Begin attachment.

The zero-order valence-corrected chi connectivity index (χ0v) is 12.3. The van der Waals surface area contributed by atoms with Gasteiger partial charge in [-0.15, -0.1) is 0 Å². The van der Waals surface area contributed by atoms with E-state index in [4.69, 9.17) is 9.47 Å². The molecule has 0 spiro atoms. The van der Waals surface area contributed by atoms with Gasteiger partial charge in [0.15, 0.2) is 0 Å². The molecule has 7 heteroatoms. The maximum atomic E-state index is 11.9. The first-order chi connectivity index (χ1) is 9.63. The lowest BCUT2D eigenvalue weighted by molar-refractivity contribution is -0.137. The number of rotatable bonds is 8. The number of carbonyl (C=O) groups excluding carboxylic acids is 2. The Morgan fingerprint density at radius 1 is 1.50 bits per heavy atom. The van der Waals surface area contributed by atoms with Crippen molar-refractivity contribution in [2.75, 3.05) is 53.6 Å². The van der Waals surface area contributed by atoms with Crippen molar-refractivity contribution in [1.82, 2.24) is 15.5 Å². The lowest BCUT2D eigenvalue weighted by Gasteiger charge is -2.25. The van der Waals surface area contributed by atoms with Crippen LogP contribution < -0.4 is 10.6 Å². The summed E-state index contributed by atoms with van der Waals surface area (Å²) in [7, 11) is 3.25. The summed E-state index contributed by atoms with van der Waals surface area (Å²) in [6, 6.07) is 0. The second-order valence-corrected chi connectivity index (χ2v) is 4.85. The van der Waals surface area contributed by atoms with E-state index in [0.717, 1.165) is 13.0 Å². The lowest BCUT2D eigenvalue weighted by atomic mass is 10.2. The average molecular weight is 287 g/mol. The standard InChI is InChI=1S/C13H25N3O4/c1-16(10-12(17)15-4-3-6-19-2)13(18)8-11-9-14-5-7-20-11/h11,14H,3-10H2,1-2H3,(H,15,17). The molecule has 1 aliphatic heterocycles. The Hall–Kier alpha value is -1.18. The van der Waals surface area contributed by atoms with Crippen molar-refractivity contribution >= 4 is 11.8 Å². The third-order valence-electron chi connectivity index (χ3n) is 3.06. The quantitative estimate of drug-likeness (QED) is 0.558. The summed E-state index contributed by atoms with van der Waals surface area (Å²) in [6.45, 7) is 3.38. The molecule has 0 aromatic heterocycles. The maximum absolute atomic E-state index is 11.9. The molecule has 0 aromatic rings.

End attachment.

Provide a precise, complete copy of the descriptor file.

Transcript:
The zero-order valence-corrected chi connectivity index (χ0v) is 12.3. The van der Waals surface area contributed by atoms with Gasteiger partial charge in [-0.15, -0.1) is 0 Å². The van der Waals surface area contributed by atoms with E-state index in [4.69, 9.17) is 9.47 Å². The molecule has 0 spiro atoms. The van der Waals surface area contributed by atoms with Gasteiger partial charge in [0.15, 0.2) is 0 Å². The molecule has 7 heteroatoms. The maximum atomic E-state index is 11.9. The first-order chi connectivity index (χ1) is 9.63. The lowest BCUT2D eigenvalue weighted by molar-refractivity contribution is -0.137. The number of rotatable bonds is 8. The number of carbonyl (C=O) groups excluding carboxylic acids is 2. The Morgan fingerprint density at radius 1 is 1.50 bits per heavy atom. The van der Waals surface area contributed by atoms with Crippen molar-refractivity contribution in [2.75, 3.05) is 53.6 Å². The van der Waals surface area contributed by atoms with Crippen molar-refractivity contribution in [1.82, 2.24) is 15.5 Å². The lowest BCUT2D eigenvalue weighted by Gasteiger charge is -2.25. The van der Waals surface area contributed by atoms with Crippen LogP contribution < -0.4 is 10.6 Å². The summed E-state index contributed by atoms with van der Waals surface area (Å²) in [7, 11) is 3.25. The summed E-state index contributed by atoms with van der Waals surface area (Å²) in [6, 6.07) is 0. The second-order valence-corrected chi connectivity index (χ2v) is 4.85. The van der Waals surface area contributed by atoms with E-state index in [0.717, 1.165) is 13.0 Å². The lowest BCUT2D eigenvalue weighted by atomic mass is 10.2. The average molecular weight is 287 g/mol. The standard InChI is InChI=1S/C13H25N3O4/c1-16(10-12(17)15-4-3-6-19-2)13(18)8-11-9-14-5-7-20-11/h11,14H,3-10H2,1-2H3,(H,15,17). The molecule has 1 aliphatic heterocycles. The Hall–Kier alpha value is -1.18. The van der Waals surface area contributed by atoms with Crippen molar-refractivity contribution >= 4 is 11.8 Å². The third-order valence-electron chi connectivity index (χ3n) is 3.06. The quantitative estimate of drug-likeness (QED) is 0.558. The summed E-state index contributed by atoms with van der Waals surface area (Å²) in [6.45, 7) is 3.38. The molecule has 0 aromatic heterocycles. The maximum absolute atomic E-state index is 11.9. The molecule has 0 aromatic rings.